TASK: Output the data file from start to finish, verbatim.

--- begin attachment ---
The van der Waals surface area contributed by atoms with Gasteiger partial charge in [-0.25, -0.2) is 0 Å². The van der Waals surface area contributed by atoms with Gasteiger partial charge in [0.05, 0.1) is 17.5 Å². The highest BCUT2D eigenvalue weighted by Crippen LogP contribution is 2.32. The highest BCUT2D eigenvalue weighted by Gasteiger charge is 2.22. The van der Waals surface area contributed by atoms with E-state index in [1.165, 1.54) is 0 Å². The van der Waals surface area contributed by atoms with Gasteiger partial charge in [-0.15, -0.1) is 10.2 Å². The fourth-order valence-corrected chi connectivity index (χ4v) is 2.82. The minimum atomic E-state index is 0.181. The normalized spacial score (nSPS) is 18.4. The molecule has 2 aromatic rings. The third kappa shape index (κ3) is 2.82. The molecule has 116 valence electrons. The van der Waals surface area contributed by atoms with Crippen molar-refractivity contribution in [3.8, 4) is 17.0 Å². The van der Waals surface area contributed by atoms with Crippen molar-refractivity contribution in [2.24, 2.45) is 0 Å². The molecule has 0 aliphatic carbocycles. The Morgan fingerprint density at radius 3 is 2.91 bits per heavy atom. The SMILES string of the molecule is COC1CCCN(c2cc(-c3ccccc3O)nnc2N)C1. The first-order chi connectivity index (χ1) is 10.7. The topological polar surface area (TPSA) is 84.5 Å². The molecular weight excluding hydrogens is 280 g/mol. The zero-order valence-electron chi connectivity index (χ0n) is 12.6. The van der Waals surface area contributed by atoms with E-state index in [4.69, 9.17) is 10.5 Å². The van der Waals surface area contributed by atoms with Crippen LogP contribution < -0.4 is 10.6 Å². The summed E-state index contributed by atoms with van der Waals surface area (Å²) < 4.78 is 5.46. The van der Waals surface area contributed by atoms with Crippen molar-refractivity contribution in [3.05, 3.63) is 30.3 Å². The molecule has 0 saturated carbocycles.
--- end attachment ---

The van der Waals surface area contributed by atoms with Gasteiger partial charge in [-0.25, -0.2) is 0 Å². The van der Waals surface area contributed by atoms with Gasteiger partial charge in [0.05, 0.1) is 17.5 Å². The highest BCUT2D eigenvalue weighted by Crippen LogP contribution is 2.32. The highest BCUT2D eigenvalue weighted by Gasteiger charge is 2.22. The van der Waals surface area contributed by atoms with E-state index in [1.165, 1.54) is 0 Å². The van der Waals surface area contributed by atoms with Gasteiger partial charge in [-0.15, -0.1) is 10.2 Å². The fourth-order valence-corrected chi connectivity index (χ4v) is 2.82. The minimum atomic E-state index is 0.181. The normalized spacial score (nSPS) is 18.4. The molecule has 2 aromatic rings. The third kappa shape index (κ3) is 2.82. The molecule has 116 valence electrons. The van der Waals surface area contributed by atoms with Crippen molar-refractivity contribution in [3.8, 4) is 17.0 Å². The van der Waals surface area contributed by atoms with Crippen molar-refractivity contribution in [2.24, 2.45) is 0 Å². The molecule has 0 aliphatic carbocycles. The Morgan fingerprint density at radius 3 is 2.91 bits per heavy atom. The SMILES string of the molecule is COC1CCCN(c2cc(-c3ccccc3O)nnc2N)C1. The first-order chi connectivity index (χ1) is 10.7. The topological polar surface area (TPSA) is 84.5 Å². The molecular weight excluding hydrogens is 280 g/mol. The zero-order valence-electron chi connectivity index (χ0n) is 12.6. The van der Waals surface area contributed by atoms with E-state index in [4.69, 9.17) is 10.5 Å². The van der Waals surface area contributed by atoms with Crippen LogP contribution < -0.4 is 10.6 Å². The summed E-state index contributed by atoms with van der Waals surface area (Å²) < 4.78 is 5.46. The van der Waals surface area contributed by atoms with Crippen molar-refractivity contribution in [3.05, 3.63) is 30.3 Å². The molecule has 0 saturated carbocycles.